Medical Physics Posters
From the Institute of Physics (IOP) and the Institute of Physics and Engineering in Medicine (IPEM), these posters illustrate the uses of physics in medicine. The posters cover a range of topics, including:
• Electromagnetic spectrum
• The use of radioactivity
• Clinical engineer - responsible for maintaining the safety and functionality of hospital equipment and designing equipment for monitoring, diagnosis, treatment, rehabilitation or research.
• Nuclear medicine - the use of radioisotopes for diagnosis and treatment of disorders.
• Radiotherapy - the use of ionising radiation in the treatment of cancers.
• Medical ultrasound - to image soft tissues and in the monitoring of babies' development during pregnancy.
• X-rays - the use of X-rays in applications including viewing broken bones and teeth and in cancer treatments
HEALTH and SAFETY
Any use of a resource that includes a practical activity must include a risk assessment. Please note that collections may contain ARCHIVE resources, which were developed at a much earlier date. Since that time there have been significant changes in the rules and guidance affecting laboratory practical work. Further information is provided in our Health and Safety guidance.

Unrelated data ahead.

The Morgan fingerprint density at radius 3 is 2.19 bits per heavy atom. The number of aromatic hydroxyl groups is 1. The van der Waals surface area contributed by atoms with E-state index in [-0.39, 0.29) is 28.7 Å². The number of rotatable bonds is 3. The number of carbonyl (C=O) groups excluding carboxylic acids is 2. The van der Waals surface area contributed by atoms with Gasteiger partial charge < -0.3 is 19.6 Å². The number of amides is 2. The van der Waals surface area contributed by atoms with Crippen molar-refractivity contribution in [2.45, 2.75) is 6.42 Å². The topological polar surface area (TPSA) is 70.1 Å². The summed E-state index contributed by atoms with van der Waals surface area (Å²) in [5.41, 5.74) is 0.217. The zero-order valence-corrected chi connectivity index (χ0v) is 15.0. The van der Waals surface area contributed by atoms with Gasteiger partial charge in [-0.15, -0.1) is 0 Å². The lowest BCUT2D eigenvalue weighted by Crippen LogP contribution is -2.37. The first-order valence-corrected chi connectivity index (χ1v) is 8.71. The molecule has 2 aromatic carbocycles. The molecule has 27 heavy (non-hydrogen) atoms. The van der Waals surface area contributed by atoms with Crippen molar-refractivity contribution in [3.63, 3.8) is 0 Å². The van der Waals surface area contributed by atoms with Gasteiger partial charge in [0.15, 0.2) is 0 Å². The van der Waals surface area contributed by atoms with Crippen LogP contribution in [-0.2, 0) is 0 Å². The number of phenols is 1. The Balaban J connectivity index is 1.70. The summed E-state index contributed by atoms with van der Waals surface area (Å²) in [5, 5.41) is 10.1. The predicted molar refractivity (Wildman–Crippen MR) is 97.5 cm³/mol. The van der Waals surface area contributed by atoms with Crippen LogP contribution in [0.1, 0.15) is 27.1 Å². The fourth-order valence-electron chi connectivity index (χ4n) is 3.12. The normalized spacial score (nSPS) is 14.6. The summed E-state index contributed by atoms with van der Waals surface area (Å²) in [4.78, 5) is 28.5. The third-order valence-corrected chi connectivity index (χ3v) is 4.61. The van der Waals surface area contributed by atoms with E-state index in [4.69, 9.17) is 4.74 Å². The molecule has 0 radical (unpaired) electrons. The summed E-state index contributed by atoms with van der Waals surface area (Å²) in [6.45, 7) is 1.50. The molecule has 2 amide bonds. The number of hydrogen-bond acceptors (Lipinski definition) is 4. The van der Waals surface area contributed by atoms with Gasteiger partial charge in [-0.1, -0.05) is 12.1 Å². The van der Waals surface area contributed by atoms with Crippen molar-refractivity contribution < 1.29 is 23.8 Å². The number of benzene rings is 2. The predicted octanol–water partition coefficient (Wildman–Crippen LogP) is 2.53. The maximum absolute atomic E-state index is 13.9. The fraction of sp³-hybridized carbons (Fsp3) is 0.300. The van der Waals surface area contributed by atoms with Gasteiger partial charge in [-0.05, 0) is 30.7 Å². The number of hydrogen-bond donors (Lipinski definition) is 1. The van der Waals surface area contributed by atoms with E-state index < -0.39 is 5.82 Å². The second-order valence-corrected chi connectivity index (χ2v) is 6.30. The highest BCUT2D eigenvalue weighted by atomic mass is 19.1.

Posted by katie_jordan on 25th July 2011
Activity time: 20 minutes
Level / prior knowledge: Year 10
Preparation time: 15 minutes.
Extra resources: Post it notes
I used the posters printed off and laminated. Pupils in pairs were instructed to comment on the posters with anything they thought was relevant. Others could correct, amend or add details to the post it notes. It gave pupils an opportunity to share their knowledge whilst allowing for misconceptions to be highlighted. The resource worked well as an introduction to medical physics, and could be used again at the end of the topic for pupils as a revision aid. I found the pupils where interested in the pictures and it encouraged discussion.
To start pupils off a series of statements that were true or false could be discussed prior to the lesson to encourage corrections and discussion.